I heartily agree that no rape is acceptable. I would say the same about murder. The optimal level of such crime is zero. But we don’t live in such a world. Some level of rape is (horribly) a given for the foreseeable future, so if you say the maximum level of risk for any female volunteer is zero, then no women would be allowed into any Peace Corps country. The reason that would likely shut down most of the posts is that the large (and growing) majority of volunteers are female. I just returned from training the newest group of South African volunteers, and there were 32 women and 12 men.
But Linda's offhand comment above ("Those programs could certainly continue if the majority of volunteers were males") struck a nerve with me. I was reminded of Echidne's post on the Lara Logan assault. Here she outlines one kind of victim blaming that those aforementioned toxic douchebags tend to engage in:
This experience teaches women that there are jobs women just cannot do. They get raped if they try and should stay at home, reporting on high school football games. I include that example because I came across it three times in the first 200 comments linked to above. Thus, women can be reporters but only about something which doesn't let you advance very far in your career or truly compete with men. And the reason is not the women themselves but what can be done to them by some men. Thus, it is the victim who should pack her bags and go home, while the assaulters don't get told to do that.Now, I don't think Linda was suggesting anything like that, but I think the upshot of her prescription for the Peace Corps is much the same. (I would welcome a clarification. Just to be clear, I think Linda is misguided, not a sexist or a victim-blamer.) Assholes like Peter Schweizer very often respond to stories like Logan's, or the Peace Corps controversy, or violence against journalists in general, by saying something like, "Well, what were you expecting? Of course a blonde babe/white person/etc. is going to be attacked. Don't go overseas if you don't want to be raped." Conor Friedersdorf righteously responds:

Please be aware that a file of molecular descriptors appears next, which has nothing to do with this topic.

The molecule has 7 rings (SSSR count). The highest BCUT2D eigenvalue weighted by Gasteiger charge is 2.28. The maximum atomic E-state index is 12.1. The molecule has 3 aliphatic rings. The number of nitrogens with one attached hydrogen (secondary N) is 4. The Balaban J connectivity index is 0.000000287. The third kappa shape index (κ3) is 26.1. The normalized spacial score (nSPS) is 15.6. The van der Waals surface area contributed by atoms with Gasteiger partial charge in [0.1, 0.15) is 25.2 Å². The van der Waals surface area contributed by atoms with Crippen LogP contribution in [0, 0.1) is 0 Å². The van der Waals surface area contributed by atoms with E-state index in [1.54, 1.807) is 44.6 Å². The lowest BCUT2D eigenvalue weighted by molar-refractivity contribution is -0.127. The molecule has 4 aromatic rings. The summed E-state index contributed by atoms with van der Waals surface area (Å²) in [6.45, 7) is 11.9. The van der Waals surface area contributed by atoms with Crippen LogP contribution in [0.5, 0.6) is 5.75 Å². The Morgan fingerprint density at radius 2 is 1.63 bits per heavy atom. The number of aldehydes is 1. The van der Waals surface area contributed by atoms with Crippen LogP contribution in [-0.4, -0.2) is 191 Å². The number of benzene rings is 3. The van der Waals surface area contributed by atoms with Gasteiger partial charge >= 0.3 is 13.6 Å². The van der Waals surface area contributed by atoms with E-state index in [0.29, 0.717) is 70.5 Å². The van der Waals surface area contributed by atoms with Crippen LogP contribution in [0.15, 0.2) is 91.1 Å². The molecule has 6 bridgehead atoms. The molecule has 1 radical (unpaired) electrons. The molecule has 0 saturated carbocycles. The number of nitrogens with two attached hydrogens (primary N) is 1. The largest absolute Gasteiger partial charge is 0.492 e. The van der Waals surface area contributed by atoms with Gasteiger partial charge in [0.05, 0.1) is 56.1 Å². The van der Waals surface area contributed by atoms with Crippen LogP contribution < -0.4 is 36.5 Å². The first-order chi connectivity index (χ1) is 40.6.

If Schweitzer weren't so callous and uninformed about his own profession, he would understand that every editor who sent a journalist to Egypt did do with the sickening knowledge that they might be targeted; that lots of preparation is done and lots of precautions are taken; that many who head out to report these stories do so with a lump in their throat, braving dangerous situations not because they are naive or foolish or unprepared, but because they rightly believe that having eyes and ears on the ground is vital even when it is dangerous, so that reliable information is available (even to sites like Big Government, which link reports from the field, but mostly dishonor the brave men and women who do the work by imposing on it distorted analysis as blinkered as anything you'll find).The female Peace Corps volunteers I know are quite aware that they are taking some risk of rape or assault by joining up (though that risk is not zero back home, a fact that is often lost). It's nothing like the kind of danger repeatedly stared down by Logan, whose courage I can't even begin to imagine, whose stone-cold determination leaves me frankly awestruck, but it is real. They take these risks because they are doing something they consider worthwhile, and that is the right and privilege of every free American.
For more, Kristin has some cogent ideas and criticism here.
UPDATE: Ann Friedman has an excellent post at Feministing with related thoughts.